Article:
Top Cities to Retire in Canada - 2013

Each year the lists come out - best places to live, best cities for kids, best travel destinations - you get the picture. This year more seniors than ever want to know which cities in Canada are the best places to retire. We’ve searched the polls and read the reviews so that we might give you the best list!

Here are ten of the best cities, as rated by MoneySense magazine, for retirement in Canada in 2013:

Victoria, BC gets top marks every year, why? Residents enjoy a sub-Mediterranean climate with an average of 312 days per year above freezing. Victoria is age friendly and the crime rate, tax rate and unemployment rates are low.

Explore retirement residences in Victoria, BC

Saanich, BC on Vancouver Island is part of the greater Victoria area. Saanich residents enjoy a mild climate much like Victoria with only slightly more rain. The miles of ocean shoreline and fresh water lakes make Saanich ideal for kayaking enthusiasts - an age friendly sport gaining in popularity with seniors!

Kingston, Ontario shows up on more than one ‘top cities’ list year after year! Kingston residents enjoy miles of walking and biking paths as well as parks and green spaces. Tourism and culture play important roles in the economy of the city and Lake Ontario has a moderating affect on its climate. Kingston is home to Queen’s University, St. Lawrence College and the Royal Military College of Canada. It’s a smart city - Statistics Canada reports Kingston as home to the highest number of PhD-holders per capita of Canadian cities.   

Burlington, Ontario, in the GTA is between the Niagara Escarpment and the shores of Lake Ontario. The Royal Botanical Gardens attract hikers, nature enthusiasts and bird lovers. Burlington residents enjoy warm humid summers and moderate winters that rarely dip below -5°C. As well as a great place to retire, Burlington ranks number 1 on the list of mid-sized cities in Canada to call home.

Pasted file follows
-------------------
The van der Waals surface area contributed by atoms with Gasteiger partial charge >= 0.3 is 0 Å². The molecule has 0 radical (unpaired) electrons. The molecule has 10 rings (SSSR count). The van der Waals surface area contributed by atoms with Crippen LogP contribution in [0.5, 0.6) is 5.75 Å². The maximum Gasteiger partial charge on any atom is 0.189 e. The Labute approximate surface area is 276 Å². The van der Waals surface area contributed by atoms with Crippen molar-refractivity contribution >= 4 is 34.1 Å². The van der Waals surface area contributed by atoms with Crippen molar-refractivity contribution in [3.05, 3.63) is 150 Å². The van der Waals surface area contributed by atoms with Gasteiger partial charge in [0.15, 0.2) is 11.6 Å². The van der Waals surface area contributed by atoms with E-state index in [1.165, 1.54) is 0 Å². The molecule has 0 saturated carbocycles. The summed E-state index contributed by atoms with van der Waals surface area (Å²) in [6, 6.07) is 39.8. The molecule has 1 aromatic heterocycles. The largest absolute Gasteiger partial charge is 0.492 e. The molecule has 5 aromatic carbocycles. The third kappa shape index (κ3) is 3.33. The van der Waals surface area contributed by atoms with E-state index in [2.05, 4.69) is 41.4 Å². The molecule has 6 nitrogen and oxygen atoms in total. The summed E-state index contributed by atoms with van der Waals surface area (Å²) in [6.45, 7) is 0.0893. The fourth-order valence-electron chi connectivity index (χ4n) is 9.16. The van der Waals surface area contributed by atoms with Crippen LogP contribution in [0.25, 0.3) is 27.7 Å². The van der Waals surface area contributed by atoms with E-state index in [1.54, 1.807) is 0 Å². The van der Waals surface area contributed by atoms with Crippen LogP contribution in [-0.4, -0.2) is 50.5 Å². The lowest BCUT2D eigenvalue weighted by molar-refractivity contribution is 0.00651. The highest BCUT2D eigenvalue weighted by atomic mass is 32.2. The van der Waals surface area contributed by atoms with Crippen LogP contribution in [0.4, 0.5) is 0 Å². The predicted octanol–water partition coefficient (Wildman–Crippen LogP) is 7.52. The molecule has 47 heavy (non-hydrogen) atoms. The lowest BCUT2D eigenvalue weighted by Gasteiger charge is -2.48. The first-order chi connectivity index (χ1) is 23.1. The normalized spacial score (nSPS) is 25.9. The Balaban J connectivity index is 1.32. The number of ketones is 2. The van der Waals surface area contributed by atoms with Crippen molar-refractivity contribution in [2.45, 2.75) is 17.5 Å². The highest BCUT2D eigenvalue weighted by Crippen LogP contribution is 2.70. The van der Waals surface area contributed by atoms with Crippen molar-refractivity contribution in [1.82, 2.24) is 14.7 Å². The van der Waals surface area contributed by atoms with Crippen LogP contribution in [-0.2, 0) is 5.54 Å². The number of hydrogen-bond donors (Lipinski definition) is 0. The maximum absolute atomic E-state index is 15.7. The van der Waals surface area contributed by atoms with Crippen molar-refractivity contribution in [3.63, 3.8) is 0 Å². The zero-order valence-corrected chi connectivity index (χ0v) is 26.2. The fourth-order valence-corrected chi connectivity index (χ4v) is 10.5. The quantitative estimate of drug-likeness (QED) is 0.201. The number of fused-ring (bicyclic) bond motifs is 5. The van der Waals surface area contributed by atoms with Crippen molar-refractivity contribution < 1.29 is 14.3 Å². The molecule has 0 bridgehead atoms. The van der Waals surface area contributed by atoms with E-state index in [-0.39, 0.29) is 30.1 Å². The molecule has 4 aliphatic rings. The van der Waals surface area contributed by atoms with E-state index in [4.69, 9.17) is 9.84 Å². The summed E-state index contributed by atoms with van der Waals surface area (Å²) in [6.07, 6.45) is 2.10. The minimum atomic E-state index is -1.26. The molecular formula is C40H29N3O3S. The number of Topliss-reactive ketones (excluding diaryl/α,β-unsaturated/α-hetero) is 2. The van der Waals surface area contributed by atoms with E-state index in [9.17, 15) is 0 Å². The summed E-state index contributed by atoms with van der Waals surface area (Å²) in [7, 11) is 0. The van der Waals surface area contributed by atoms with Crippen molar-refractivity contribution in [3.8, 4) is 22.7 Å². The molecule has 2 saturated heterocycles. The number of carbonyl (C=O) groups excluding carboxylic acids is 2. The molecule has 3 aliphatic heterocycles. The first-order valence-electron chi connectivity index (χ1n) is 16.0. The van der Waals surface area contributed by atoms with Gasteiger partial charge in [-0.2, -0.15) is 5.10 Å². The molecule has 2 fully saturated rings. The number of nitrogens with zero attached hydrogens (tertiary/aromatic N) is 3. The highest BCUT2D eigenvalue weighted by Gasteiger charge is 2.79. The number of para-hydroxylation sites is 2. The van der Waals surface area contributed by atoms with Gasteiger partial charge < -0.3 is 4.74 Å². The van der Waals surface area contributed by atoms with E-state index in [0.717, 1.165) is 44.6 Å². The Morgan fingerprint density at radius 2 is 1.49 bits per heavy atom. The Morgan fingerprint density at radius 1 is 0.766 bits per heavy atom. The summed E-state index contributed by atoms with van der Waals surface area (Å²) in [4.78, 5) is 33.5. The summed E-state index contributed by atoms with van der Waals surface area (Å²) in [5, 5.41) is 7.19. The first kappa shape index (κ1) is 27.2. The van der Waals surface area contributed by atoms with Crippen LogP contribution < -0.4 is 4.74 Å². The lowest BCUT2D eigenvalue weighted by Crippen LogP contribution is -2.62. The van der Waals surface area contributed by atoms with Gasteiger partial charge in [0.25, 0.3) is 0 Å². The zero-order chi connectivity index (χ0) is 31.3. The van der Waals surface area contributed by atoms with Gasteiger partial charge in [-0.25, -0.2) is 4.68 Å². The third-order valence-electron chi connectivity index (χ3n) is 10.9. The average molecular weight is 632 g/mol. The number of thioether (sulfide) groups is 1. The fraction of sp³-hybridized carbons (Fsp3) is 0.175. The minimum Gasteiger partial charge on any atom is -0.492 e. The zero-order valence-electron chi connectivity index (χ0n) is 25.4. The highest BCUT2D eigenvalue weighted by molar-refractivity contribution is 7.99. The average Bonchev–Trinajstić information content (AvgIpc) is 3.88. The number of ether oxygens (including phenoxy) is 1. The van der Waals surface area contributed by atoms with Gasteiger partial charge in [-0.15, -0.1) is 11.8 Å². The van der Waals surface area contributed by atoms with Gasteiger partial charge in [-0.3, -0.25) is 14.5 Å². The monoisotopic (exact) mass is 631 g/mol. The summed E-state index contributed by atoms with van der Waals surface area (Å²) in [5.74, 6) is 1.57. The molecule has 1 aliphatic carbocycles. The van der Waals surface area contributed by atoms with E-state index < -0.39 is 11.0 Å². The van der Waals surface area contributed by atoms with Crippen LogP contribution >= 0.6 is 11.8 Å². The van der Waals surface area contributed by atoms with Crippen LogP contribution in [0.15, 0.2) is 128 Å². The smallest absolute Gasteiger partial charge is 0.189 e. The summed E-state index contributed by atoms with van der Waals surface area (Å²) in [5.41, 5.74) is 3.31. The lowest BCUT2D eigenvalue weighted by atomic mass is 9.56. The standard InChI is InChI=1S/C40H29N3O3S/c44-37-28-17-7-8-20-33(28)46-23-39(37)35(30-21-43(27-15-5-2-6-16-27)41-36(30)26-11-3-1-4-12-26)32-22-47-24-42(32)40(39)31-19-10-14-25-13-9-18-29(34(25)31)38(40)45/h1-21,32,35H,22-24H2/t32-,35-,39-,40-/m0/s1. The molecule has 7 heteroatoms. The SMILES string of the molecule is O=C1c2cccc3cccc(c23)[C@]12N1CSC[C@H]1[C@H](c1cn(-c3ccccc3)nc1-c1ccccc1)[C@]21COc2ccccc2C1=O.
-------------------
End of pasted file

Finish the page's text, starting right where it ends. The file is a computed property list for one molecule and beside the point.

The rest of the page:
Ottawa, Ontario is usually on the list of top Canadian retirement cities and it also ranks high among the world’s most desirable places to live. Ottawa is age friendly with easy-to-access public transportation. It’s the city of festivals surrounded by recreational destinations, diverse employment options and affordable housing.   

Toronto, Ontario for its great diversity in sports and entertainment, shopping and dining, museums and culture, is virtually second to none. Toronto residents enjoy four distinct seasons and the coldest days of winter seldom dip below -10°C. Real estate prices are relatively high but the wide range of neighborhoods and choices in retirement living options make Toronto desirable.

Joliette, Quebec is the only primarily French-speaking city to make the top ten. If French is your first language, Joliette may be the perfect retirement destination for you! Joliette is approximately 50 km northeast of Montreal and is on the L'Assomption River. The city is home of the Joliette Art Museum and proudly hosts top notch Canadian classical music festivals.

Saskatoon, Saskatchewan boasts a strong health care system and low real estate prices making the city attractive to retirees. The province of Saskatchewan is growing in numbers with a 6.85% jump in population for 2012. That could equate to increasing overall infrastructure costs but right now, the positive reasons to retire in Saskatoon are solid.

Stratford, Ontario is picturesque, real estate prices are relatively low and employment in the arts and cultural sectors is high. Stratford is well known for the Stratford Festival and it’s not only a top retirement city but is also a desirable place to raise a family.

Winnipeg, Manitoba, while it may have surprised you, made the top ten for its low property taxes and affordable real estate prices. Winnipeg residents enjoy warm summers, a long growing season, and a low average annual rainfall.  

No matter which retirement destination you choose, if you’re relocating to a new city, do your homework. Look for qualities you most enjoy, peruse the retirement communities and plan a visit. A first hand look will help you make the right community your home.          

Written by Alice Lucette

Image by laszlo-photo of Flickr

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